I don’t think that Noah would really have wanted to see all of Ham’s descendants become servants or slaves. At any rate, history has not specifically worked out that way, and tribes and nations which descended from Ham have subjugated other nations as often as not. For example, Egypt, a nation descended from Ham, enslaved the Israelites who were descendants of Shem. Canaanites (the Phoenicians), who lived in the area invaded by Israel after their deliverance from Egypt, also subjugated the Israelites for many of the decades of their existence together.

Over the course of history, leaders and prominent citizens have often sought to make slaves of their own people as well. These things are examples of the sin and greed preached against throughout the Bible. Some have tried to use this passage to justify the taking of human beings as slaves, just as people have always sought justification for their actions, and atheists are right to condemn those who have done so. Many atheists however, deliberately make use of such things to distort the interpretation of the Bible.

The Bible warns us against this also. Events are often reported in the Bible much as they would be in the news, and the reader is expected to exercise good judgement. The Bible doesn’t promote slavery, but it does predict its continuing existence until the time of the end (Revelation 6:15).

The words of Noah seem to me to be more generally true of the spiritual heritage of his descendants than of physical slavery. In Genesis 9:26, Noah mentions “the Lord God of Shem.” Shem, believing in one God, impressed monotheistic beliefs upon many of his descendants, while many nations descending from Ham have served a pantheon of “gods”. Jesus, the Messiah, entering this world through the virgin birth, was a descendent of Shem.

The serving of false gods often leads to a loss of freedoms. A heritage of rebellion against God, at least in the short-term, seems also to have run in Ham’s family. Nimrod, who established the city of Babylon, where God interrupted the building of the tower, was a descendent of Ham. Much of the labor on the tower would no doubt have been forced, as it has been in the building of many of the great monuments of man.

There are things that happen in families that affect later generations. A heritage of poverty affects many families, and poverty leads to borrowing. Borrowing has now become the American way of life, but Proverbs 22:7 says that the borrower is a servant to the lender. I understand the truth of that saying far too well.

Our heritage can bind us every bit as much as the chains of slavery. Note here that I recognize that much of monotheism is also based more upon spiritual imagination than upon reality. The Islamic terrorists who recently kidnapped 300 Nigerian schoolgirls (reports vary on the number) are either totally deceived by their heritage, or they are making use of that heritage to further their own personal agenda. According to the news, they have threatened to sell the girls as slaves if their demands aren’t met. The slave industry is very much alive in our day, and God only knows how many young girls around the world are kept as sex slaves. The term “wife,” often has little real meaning beyond being a convenient title.

The heritage of sin survived the flood. Ham must have rejoiced inwardly to see his father stumble, and that made a sad situation worse. There are usually many outside factors that contribute to the inconsistent behavior of humans, and though he didn’t look the part, this was the same Noah who had “found grace in the eyes of the Lord.” He built the ark that carried his family to safety, while all others perished.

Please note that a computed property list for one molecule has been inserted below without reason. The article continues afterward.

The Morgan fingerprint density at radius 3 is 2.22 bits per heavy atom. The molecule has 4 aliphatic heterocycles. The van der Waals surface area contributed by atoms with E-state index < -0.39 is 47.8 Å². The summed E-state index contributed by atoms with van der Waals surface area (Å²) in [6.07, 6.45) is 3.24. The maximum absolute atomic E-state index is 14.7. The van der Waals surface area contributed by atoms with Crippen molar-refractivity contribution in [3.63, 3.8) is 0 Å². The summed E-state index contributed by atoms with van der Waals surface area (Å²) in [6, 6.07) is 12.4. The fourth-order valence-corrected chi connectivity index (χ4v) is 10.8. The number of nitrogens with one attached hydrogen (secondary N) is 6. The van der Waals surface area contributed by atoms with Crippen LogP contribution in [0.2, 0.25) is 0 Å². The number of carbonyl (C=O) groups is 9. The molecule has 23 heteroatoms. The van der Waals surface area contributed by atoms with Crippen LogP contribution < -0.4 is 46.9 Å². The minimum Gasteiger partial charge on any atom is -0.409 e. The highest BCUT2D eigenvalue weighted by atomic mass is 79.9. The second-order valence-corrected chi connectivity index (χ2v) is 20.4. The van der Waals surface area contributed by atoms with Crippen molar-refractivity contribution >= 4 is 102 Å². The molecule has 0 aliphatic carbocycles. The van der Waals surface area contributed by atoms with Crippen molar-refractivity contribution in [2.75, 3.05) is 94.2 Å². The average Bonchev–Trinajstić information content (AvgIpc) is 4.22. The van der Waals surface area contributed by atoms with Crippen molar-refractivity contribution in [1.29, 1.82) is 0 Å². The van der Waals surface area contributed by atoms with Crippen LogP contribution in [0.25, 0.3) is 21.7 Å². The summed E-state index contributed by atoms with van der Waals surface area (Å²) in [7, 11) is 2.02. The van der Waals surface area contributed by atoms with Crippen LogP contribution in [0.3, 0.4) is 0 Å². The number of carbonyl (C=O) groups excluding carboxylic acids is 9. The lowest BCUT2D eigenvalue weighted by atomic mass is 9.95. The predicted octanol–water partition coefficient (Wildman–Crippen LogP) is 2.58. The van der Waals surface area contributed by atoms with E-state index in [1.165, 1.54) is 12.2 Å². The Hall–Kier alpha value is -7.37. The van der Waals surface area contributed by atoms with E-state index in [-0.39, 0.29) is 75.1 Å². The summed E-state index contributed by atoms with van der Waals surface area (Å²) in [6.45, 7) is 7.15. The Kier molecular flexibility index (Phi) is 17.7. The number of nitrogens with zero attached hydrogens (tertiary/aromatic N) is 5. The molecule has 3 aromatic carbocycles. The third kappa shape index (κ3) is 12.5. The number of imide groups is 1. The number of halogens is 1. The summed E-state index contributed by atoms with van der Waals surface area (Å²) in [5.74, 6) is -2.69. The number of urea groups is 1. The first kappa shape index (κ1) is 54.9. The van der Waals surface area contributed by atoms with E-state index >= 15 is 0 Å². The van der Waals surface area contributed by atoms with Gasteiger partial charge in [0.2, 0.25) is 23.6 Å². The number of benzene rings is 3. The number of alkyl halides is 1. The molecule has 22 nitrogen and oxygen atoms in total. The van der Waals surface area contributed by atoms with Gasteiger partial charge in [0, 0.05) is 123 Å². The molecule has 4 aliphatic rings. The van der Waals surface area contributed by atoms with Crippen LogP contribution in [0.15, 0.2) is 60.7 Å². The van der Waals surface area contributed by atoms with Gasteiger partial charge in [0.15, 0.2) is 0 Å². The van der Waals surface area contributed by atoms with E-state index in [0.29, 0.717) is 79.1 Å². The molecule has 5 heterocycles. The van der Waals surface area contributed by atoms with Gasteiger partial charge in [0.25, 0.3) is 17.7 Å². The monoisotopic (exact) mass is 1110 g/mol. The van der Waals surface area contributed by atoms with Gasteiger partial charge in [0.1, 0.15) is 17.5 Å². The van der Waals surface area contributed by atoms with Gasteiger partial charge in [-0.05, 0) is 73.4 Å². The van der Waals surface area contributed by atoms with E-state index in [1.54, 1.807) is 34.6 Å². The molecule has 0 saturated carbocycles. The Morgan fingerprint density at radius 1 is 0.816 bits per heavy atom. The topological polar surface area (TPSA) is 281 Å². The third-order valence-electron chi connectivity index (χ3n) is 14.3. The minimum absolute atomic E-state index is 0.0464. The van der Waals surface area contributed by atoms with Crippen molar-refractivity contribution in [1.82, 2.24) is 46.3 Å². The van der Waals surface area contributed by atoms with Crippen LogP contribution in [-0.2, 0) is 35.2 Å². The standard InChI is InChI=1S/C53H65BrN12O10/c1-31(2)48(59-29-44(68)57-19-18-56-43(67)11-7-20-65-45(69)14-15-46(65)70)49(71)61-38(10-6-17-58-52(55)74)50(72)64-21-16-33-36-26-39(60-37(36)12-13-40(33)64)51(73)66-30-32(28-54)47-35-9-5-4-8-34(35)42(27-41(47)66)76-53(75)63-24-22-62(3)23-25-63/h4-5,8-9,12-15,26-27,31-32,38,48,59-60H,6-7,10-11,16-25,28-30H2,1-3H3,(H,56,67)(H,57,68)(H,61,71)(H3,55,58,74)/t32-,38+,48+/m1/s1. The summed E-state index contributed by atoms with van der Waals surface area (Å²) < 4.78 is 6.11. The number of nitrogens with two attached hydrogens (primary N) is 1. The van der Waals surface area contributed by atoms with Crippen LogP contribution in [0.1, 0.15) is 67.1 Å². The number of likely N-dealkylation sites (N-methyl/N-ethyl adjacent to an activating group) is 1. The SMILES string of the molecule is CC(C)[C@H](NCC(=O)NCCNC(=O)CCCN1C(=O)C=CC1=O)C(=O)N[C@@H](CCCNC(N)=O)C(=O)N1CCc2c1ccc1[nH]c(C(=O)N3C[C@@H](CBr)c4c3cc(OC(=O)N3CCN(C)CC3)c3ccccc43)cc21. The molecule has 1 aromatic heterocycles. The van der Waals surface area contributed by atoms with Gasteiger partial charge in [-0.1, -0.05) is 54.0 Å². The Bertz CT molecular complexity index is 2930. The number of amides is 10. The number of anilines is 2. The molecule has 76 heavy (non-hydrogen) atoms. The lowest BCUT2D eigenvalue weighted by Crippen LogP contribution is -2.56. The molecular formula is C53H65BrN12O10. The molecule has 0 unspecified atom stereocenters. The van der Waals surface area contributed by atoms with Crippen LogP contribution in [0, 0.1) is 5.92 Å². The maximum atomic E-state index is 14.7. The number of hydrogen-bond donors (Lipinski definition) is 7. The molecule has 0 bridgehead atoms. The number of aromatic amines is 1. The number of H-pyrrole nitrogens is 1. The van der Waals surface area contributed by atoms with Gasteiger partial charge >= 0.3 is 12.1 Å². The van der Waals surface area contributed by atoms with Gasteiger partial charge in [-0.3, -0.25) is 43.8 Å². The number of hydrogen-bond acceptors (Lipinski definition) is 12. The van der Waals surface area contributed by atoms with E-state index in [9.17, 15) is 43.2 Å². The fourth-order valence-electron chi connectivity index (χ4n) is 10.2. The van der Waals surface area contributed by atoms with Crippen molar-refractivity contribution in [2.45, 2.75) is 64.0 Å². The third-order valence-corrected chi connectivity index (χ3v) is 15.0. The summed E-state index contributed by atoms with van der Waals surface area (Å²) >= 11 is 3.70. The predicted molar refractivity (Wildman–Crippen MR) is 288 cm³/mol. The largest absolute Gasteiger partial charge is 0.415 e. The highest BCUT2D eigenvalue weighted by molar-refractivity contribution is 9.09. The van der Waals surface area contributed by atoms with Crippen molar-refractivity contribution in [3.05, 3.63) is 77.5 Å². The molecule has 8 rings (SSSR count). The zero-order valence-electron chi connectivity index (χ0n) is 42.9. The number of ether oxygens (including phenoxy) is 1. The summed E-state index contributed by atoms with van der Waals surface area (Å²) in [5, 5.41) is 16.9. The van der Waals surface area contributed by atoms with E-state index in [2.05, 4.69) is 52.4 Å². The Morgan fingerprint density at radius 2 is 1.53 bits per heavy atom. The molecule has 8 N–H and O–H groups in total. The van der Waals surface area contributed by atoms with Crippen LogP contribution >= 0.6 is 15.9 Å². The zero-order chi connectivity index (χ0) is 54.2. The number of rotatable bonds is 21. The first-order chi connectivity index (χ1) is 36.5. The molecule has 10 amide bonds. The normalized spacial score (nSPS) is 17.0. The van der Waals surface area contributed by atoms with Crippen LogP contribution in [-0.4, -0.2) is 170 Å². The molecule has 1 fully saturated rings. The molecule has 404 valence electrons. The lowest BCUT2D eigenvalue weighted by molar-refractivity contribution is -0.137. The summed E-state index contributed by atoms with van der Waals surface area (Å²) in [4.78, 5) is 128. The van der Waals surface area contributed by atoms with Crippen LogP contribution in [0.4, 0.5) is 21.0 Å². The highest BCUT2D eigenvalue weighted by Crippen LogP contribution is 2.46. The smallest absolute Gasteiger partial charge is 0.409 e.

Though he was at least somewhat inconsistent, it is imperfect people who need grace and hope; not perfect people. When people who realize their imperfections see the imperfections of the “heroes” of the Bible; it gives us hope. The Bible has been the source of hope to billions of people over the centuries, many of them slaves, for it has convinced them of deliverance to come (Luke 4:14-21).

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In this world, things which God must suffer to exist often overshadow that which he desires. We don’t always enjoy this world, and we can get many mistaken ideas about God’s will, but he doesn’t like the way things are either. God must even allow us the freedom to doubt him if we are so inclined, and many false beliefs arise in this mist of misunderstanding.

The following verses show a difference between the desire of God, and that which he must allow. Jesus said in Matthew 9:13, “I desire mercy, and not sacrifice.” In that verse, mercy is the thing desired, whereas sacrifice is something that must exist. Just as we sometimes must do things that we would rather not, so it is with God, and his cross is heavier than ours.

Second Peter 3:9 says the Lord is, “not willing that any should perish, but that all should come to repentance.” According to that verse, everyone would be saved if God’s heart’s desire were fulfilled. Many wonderful things simply do not happen because even though God is willing, we are not (Luke 13:34). We need to pray for God to help us in spite of our reluctance.

I’ve been writing about Genesis 8:20-9:17, Noah, and sacrifice in particular, but I’m going to leave that subject for now. Genesis 9:2-6 is about God suffering man to attempt to govern the earth. Those verses hint of civic duty in regard to other people, and of responsibility to God. The idea is for man to become involved in establishing order to offset the natural tendency toward chaos. In the process, man should learn something about God, and about himself.

God desires human beings to exercise self-control, but when that fails, some form of law must come into play. Galatians 3:19 tells us that the law was “added” because of transgressions. Laws and rules don’t make anything perfect (Hebrews 7:19), but they allow society to function. We’ve heard the argument that morality cannot be legislated, and that’s true of the inner morality of the heart which God desires, yet all laws are an attempt to control outward morals.

By the same token, love cannot be legislated, yet God tells us to love. Jesus said in Matthew 22:36-40 that all biblical law can be summed up by the commandments to love God, and to love our neighbor as ourself. Commanding us to love doesn’t make it happen, nor is love always an easy thing, but it lets us know where God stands.